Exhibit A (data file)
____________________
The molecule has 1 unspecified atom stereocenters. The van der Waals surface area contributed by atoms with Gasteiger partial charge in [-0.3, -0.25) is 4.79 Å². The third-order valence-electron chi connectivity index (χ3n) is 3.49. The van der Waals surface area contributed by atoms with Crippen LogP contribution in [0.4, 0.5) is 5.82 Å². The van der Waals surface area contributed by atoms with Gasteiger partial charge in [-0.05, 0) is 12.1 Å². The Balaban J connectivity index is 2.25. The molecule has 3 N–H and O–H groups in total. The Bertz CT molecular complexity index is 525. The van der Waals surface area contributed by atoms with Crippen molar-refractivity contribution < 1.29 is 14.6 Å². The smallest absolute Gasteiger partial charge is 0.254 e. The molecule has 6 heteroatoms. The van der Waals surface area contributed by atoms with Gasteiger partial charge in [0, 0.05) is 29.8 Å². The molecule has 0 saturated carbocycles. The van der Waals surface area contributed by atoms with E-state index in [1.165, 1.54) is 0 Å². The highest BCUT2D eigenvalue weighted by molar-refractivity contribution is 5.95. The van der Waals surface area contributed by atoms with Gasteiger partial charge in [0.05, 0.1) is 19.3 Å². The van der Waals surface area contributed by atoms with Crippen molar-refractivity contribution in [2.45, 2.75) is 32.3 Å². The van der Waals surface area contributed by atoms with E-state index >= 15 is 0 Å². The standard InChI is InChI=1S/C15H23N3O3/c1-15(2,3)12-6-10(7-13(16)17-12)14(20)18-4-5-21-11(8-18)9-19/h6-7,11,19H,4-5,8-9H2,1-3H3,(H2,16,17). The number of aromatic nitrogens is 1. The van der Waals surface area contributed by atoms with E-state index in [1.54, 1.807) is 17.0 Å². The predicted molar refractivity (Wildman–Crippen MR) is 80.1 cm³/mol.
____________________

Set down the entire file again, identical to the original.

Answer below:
The molecule has 1 unspecified atom stereocenters. The van der Waals surface area contributed by atoms with Gasteiger partial charge in [-0.3, -0.25) is 4.79 Å². The third-order valence-electron chi connectivity index (χ3n) is 3.49. The van der Waals surface area contributed by atoms with Crippen LogP contribution in [0.4, 0.5) is 5.82 Å². The van der Waals surface area contributed by atoms with Gasteiger partial charge in [-0.05, 0) is 12.1 Å². The Balaban J connectivity index is 2.25. The molecule has 3 N–H and O–H groups in total. The Bertz CT molecular complexity index is 525. The van der Waals surface area contributed by atoms with Crippen molar-refractivity contribution < 1.29 is 14.6 Å². The smallest absolute Gasteiger partial charge is 0.254 e. The molecule has 6 heteroatoms. The van der Waals surface area contributed by atoms with Gasteiger partial charge in [0, 0.05) is 29.8 Å². The molecule has 0 saturated carbocycles. The van der Waals surface area contributed by atoms with E-state index in [1.165, 1.54) is 0 Å². The highest BCUT2D eigenvalue weighted by molar-refractivity contribution is 5.95. The van der Waals surface area contributed by atoms with Gasteiger partial charge in [0.05, 0.1) is 19.3 Å². The van der Waals surface area contributed by atoms with Crippen molar-refractivity contribution in [2.45, 2.75) is 32.3 Å². The van der Waals surface area contributed by atoms with E-state index >= 15 is 0 Å². The standard InChI is InChI=1S/C15H23N3O3/c1-15(2,3)12-6-10(7-13(16)17-12)14(20)18-4-5-21-11(8-18)9-19/h6-7,11,19H,4-5,8-9H2,1-3H3,(H2,16,17). The number of aromatic nitrogens is 1. The van der Waals surface area contributed by atoms with E-state index in [1.54, 1.807) is 17.0 Å². The predicted molar refractivity (Wildman–Crippen MR) is 80.1 cm³/mol.